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The Slippery Slope to Misguided Feminism

Advocation for gender equality and rights have gained full momentum in the 21st century. Women have protested against the injustices pervading all domains of life—in the workplace, at home, at school on the streets. We have fought relentlessly to be treated equally before the law. Truly, we have come a long way.

While I laud the valiant and ardent efforts of my fellow 21st-century women and our predecessors who challenged sexist norms in society with unfailing awe and pride, I lament a factor hindering our steps towards equality—the “us against them mentality”.

Yes, feminism is a woman’s cause. We fight for our rights, dignity, recognition as equals to the opposite sex. We advocate for the aforementioned with downright fervour. We aspire for an equal society—social equality and equal rights for all. We do not want to be painted with a broad brush, to have stereotypes hastily imposed on us before we can prove our worth at something, to be chastised for taking on roles conventionally prescribed to men by societal norms. We do not want any of that. But when the roles are reversed do we practice the very ideals we advocate? Do we challenge the stereotypes and expectations imposed on men by society? Do we support men who take on roles conventionally and traditionally prescribed to women?

While I agree that misogyny is the bane of every feminist’s existence, we have to remind ourselves that men and sexism can be mutually exclusive. They don’t always go hand in hand. While it is not the perception of every woman, there is a staggering number of women who hold the view that all men are sexist. That they all have to be fought against. We cannot paint all men with a broad brush, assuming that they harbour sexist perspectives or that they view the fight against gender inequality with utter disdain and apathy. To do so is to contradict our very own values and aspirations. We cannot try to challenge traditional roles forced on women while also imposing traditional roles on the opposite sex. We women support the feminist movement, but sadly we tend to perpetuate various social norms imposed on men that perpetuate sexism in our society. For instance, viewing emotional men as weak, downplaying male sexual abuse, ridiculing men who have feminine qualities. Let us not be misguided by a misguided hatred for the opposite sex.

Both sexes have an important role to play in the eradication of sexism. By turning a blind eye to such double standards, we allow ourselves to wallow in a cesspool of shameless hypocrisy. I believe that excluding men hinders our aspirations. We have to recognize that both sexes experience great disadvantages and injustices in different areas. We have to work against double standards against both men and women. Through this, we can achieve true equality. Now, I’m not trying to erase the plight of women in this society. I am saying that, in the fight for gender equality, we need to include all of humanity in the conversation, and this humanity includes men. Boys and men need to be included in the conversations. Men also need to be encouraged to condemn sexist behaviour. Sometimes in the quest to empower our young girls, we leave the young boys behind. They also need to be taught how to coexist with this new generation of outspoken women—not to view them as ‘bossy’ or as ‘overly feisty’. We need to ditch these negative perceptions of strong and independent women. Young boys need to be raised to appreciate women and not see them as crazy, alien or as incomprehensible. There is a need for mutual respect. We all need to have a mindset that makes us appreciate successful and empowered women, and not to be threatened by them.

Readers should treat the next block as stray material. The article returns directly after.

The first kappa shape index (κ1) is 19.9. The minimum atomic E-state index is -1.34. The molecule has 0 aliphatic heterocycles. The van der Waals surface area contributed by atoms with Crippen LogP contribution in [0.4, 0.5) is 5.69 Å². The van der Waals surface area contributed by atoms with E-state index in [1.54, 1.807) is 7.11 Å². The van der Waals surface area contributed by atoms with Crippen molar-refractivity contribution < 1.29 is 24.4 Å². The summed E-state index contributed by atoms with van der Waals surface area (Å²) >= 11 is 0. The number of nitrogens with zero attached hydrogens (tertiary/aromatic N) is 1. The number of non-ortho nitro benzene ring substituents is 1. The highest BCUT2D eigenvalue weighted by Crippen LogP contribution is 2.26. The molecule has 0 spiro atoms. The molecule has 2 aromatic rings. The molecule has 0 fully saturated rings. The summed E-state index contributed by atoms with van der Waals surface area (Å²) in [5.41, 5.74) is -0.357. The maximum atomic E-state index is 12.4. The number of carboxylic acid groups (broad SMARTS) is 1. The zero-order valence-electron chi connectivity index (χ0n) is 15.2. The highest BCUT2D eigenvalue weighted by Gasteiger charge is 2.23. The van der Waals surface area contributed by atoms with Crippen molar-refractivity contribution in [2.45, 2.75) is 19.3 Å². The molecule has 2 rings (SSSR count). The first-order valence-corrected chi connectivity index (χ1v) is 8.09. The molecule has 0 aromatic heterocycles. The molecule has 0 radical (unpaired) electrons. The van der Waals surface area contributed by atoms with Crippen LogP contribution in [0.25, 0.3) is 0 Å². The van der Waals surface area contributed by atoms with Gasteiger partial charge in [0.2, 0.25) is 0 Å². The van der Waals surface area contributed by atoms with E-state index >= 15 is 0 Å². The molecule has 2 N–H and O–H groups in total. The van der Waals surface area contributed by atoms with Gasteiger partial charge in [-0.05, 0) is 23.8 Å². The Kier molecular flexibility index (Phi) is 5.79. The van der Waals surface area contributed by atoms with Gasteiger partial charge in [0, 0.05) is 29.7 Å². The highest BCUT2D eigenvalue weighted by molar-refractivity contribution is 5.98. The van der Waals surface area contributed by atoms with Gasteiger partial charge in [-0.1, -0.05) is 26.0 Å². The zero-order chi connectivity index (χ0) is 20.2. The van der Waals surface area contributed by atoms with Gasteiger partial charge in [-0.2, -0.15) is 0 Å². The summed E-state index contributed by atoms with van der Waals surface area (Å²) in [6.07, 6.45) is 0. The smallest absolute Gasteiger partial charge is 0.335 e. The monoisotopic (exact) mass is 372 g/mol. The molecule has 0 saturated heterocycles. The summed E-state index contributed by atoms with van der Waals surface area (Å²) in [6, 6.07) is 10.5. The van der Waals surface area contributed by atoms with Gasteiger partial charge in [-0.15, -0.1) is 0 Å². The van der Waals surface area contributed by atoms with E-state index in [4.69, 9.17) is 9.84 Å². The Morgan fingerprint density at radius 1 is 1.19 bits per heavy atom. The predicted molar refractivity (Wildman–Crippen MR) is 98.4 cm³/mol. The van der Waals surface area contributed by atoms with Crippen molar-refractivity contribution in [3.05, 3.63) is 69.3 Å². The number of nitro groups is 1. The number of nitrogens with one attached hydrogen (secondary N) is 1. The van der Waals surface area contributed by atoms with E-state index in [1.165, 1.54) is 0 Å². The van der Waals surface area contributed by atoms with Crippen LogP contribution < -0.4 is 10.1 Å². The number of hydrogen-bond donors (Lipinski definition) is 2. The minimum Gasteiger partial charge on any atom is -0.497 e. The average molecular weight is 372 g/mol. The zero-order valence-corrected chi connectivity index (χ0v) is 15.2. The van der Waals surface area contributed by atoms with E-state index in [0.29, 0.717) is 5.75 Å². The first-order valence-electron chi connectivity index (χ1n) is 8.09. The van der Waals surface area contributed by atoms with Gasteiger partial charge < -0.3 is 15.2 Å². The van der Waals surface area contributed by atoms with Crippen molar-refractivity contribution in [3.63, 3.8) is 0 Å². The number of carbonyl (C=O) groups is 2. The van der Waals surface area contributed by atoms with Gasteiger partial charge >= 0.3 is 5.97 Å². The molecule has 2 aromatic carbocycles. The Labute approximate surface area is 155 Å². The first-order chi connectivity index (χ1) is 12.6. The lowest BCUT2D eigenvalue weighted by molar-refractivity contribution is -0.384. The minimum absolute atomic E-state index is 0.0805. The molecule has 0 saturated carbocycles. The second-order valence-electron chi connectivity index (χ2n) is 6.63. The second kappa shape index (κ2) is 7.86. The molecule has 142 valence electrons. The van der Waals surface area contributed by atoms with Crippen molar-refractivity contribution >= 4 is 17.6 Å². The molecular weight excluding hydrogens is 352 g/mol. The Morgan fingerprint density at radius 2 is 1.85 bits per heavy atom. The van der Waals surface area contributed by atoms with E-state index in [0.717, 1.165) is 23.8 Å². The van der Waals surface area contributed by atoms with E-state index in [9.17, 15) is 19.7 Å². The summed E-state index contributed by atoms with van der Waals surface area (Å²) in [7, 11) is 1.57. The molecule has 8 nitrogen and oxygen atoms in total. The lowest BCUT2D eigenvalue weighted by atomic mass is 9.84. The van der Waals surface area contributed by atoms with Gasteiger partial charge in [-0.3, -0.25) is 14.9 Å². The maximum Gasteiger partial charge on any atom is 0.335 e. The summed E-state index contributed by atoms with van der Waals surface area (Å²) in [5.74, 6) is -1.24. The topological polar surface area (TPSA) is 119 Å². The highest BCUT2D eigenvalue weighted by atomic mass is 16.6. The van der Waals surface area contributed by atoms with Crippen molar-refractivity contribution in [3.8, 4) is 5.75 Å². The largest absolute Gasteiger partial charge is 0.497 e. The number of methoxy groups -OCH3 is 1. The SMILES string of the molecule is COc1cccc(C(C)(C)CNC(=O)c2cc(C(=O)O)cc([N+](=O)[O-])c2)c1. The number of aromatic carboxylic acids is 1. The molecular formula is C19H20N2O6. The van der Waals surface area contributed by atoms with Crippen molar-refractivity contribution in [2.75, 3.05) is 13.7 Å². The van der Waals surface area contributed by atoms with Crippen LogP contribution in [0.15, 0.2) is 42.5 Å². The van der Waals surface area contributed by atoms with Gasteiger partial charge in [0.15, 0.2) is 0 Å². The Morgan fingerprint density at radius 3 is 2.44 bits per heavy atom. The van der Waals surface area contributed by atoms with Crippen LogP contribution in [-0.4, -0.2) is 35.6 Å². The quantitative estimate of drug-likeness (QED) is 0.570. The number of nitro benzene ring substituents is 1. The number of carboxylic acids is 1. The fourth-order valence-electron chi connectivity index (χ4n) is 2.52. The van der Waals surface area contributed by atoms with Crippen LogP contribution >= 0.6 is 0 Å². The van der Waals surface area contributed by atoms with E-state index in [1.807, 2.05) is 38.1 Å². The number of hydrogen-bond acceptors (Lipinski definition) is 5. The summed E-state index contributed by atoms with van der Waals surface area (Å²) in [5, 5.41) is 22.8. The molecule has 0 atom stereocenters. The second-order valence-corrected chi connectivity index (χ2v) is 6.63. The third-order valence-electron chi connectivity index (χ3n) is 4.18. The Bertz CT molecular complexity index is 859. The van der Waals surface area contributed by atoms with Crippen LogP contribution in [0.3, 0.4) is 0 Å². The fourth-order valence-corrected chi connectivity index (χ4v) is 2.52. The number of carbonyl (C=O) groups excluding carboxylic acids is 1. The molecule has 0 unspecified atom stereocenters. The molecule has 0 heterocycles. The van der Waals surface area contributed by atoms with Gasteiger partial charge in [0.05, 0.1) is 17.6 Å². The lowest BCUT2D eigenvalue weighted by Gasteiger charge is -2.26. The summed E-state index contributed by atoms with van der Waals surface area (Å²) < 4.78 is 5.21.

So instead of driving a wedge between the two sexes, let us together declare war on sexism. Just like our mothers, daughters, sisters, and aunts help us to empower women, out there there are men—fathers, brothers, sons, uncles—who are our allies in fighting the injustices against women. We can do so much better than merely attack the opposite sex, so much better than to simply engage in fruitless arguments that turn into screaming matches. We can together topple sexist notions and injustices all for the sake of peaceful coexistence. Feminism is not about trampling the other sex. Feminism is not about indiscriminately hating all men regardless of their viewpoint. Feminism is about uplifting women through equality. It is not ‘us against them’. It is all of us against misogyny, misandry and other forms of sexism. Feminism is about justice. And there is no justice in perpetuating double standards.

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